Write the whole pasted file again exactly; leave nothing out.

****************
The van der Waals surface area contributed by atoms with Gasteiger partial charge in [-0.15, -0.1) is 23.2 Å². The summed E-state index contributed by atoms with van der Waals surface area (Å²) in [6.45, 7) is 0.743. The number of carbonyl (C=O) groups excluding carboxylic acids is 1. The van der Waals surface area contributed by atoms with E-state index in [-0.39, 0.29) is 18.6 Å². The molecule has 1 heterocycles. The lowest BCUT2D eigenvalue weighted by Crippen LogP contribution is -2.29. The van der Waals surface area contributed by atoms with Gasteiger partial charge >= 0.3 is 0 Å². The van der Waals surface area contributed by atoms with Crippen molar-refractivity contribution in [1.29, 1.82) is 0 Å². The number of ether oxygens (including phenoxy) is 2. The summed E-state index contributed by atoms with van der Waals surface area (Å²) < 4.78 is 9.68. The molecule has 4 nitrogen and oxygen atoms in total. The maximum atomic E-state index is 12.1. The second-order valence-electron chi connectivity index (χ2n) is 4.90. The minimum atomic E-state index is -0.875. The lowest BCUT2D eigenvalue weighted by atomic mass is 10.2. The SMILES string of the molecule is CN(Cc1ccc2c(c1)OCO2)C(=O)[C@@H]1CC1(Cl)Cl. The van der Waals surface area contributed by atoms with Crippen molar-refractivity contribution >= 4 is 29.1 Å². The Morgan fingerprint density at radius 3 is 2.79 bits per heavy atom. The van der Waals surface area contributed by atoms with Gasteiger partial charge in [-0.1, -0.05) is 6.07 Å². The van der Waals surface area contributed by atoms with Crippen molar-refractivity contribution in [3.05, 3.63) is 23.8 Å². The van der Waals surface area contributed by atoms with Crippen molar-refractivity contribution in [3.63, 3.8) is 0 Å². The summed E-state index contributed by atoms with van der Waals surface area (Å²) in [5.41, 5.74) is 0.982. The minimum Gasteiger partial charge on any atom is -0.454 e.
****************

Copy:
The van der Waals surface area contributed by atoms with Gasteiger partial charge in [-0.15, -0.1) is 23.2 Å². The summed E-state index contributed by atoms with van der Waals surface area (Å²) in [6.45, 7) is 0.743. The number of carbonyl (C=O) groups excluding carboxylic acids is 1. The van der Waals surface area contributed by atoms with E-state index in [-0.39, 0.29) is 18.6 Å². The molecule has 1 heterocycles. The lowest BCUT2D eigenvalue weighted by Crippen LogP contribution is -2.29. The van der Waals surface area contributed by atoms with Gasteiger partial charge >= 0.3 is 0 Å². The van der Waals surface area contributed by atoms with Crippen molar-refractivity contribution in [1.29, 1.82) is 0 Å². The number of ether oxygens (including phenoxy) is 2. The summed E-state index contributed by atoms with van der Waals surface area (Å²) < 4.78 is 9.68. The molecule has 4 nitrogen and oxygen atoms in total. The maximum atomic E-state index is 12.1. The second-order valence-electron chi connectivity index (χ2n) is 4.90. The minimum atomic E-state index is -0.875. The lowest BCUT2D eigenvalue weighted by atomic mass is 10.2. The SMILES string of the molecule is CN(Cc1ccc2c(c1)OCO2)C(=O)[C@@H]1CC1(Cl)Cl. The van der Waals surface area contributed by atoms with Crippen molar-refractivity contribution >= 4 is 29.1 Å². The Morgan fingerprint density at radius 3 is 2.79 bits per heavy atom. The van der Waals surface area contributed by atoms with Gasteiger partial charge in [-0.1, -0.05) is 6.07 Å². The van der Waals surface area contributed by atoms with Crippen molar-refractivity contribution in [3.05, 3.63) is 23.8 Å². The van der Waals surface area contributed by atoms with Crippen molar-refractivity contribution in [3.63, 3.8) is 0 Å². The summed E-state index contributed by atoms with van der Waals surface area (Å²) in [5.41, 5.74) is 0.982. The minimum Gasteiger partial charge on any atom is -0.454 e.